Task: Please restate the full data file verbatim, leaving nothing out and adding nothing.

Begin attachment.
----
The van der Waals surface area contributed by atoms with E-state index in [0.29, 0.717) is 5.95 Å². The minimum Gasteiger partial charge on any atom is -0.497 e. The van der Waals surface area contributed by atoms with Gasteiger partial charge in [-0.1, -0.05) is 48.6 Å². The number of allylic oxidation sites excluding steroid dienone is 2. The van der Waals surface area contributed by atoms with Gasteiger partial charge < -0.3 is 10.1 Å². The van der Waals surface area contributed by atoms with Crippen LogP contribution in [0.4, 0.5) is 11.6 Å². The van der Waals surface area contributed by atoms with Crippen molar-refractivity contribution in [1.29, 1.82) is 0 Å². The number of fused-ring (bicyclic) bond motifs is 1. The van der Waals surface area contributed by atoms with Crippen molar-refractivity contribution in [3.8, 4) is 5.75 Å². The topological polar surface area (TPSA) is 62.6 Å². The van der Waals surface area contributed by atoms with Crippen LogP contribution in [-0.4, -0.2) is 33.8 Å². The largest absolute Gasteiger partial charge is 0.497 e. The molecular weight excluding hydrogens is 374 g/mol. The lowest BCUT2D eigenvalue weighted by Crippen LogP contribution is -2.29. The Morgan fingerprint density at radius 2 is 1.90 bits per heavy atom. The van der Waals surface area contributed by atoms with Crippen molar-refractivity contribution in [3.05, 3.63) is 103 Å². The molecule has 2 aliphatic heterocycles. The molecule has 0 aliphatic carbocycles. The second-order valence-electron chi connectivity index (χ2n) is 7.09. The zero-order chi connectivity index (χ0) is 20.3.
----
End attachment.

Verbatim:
The van der Waals surface area contributed by atoms with E-state index in [0.29, 0.717) is 5.95 Å². The minimum Gasteiger partial charge on any atom is -0.497 e. The van der Waals surface area contributed by atoms with Gasteiger partial charge in [-0.1, -0.05) is 48.6 Å². The number of allylic oxidation sites excluding steroid dienone is 2. The van der Waals surface area contributed by atoms with Gasteiger partial charge < -0.3 is 10.1 Å². The van der Waals surface area contributed by atoms with Crippen LogP contribution in [0.4, 0.5) is 11.6 Å². The van der Waals surface area contributed by atoms with Crippen molar-refractivity contribution in [1.29, 1.82) is 0 Å². The number of fused-ring (bicyclic) bond motifs is 1. The van der Waals surface area contributed by atoms with Crippen molar-refractivity contribution in [3.8, 4) is 5.75 Å². The topological polar surface area (TPSA) is 62.6 Å². The van der Waals surface area contributed by atoms with Crippen LogP contribution in [-0.4, -0.2) is 33.8 Å². The largest absolute Gasteiger partial charge is 0.497 e. The molecular weight excluding hydrogens is 374 g/mol. The lowest BCUT2D eigenvalue weighted by Crippen LogP contribution is -2.29. The Morgan fingerprint density at radius 2 is 1.90 bits per heavy atom. The van der Waals surface area contributed by atoms with Crippen molar-refractivity contribution in [3.05, 3.63) is 103 Å². The molecule has 2 aliphatic heterocycles. The molecule has 0 aliphatic carbocycles. The second-order valence-electron chi connectivity index (χ2n) is 7.09. The zero-order chi connectivity index (χ0) is 20.3.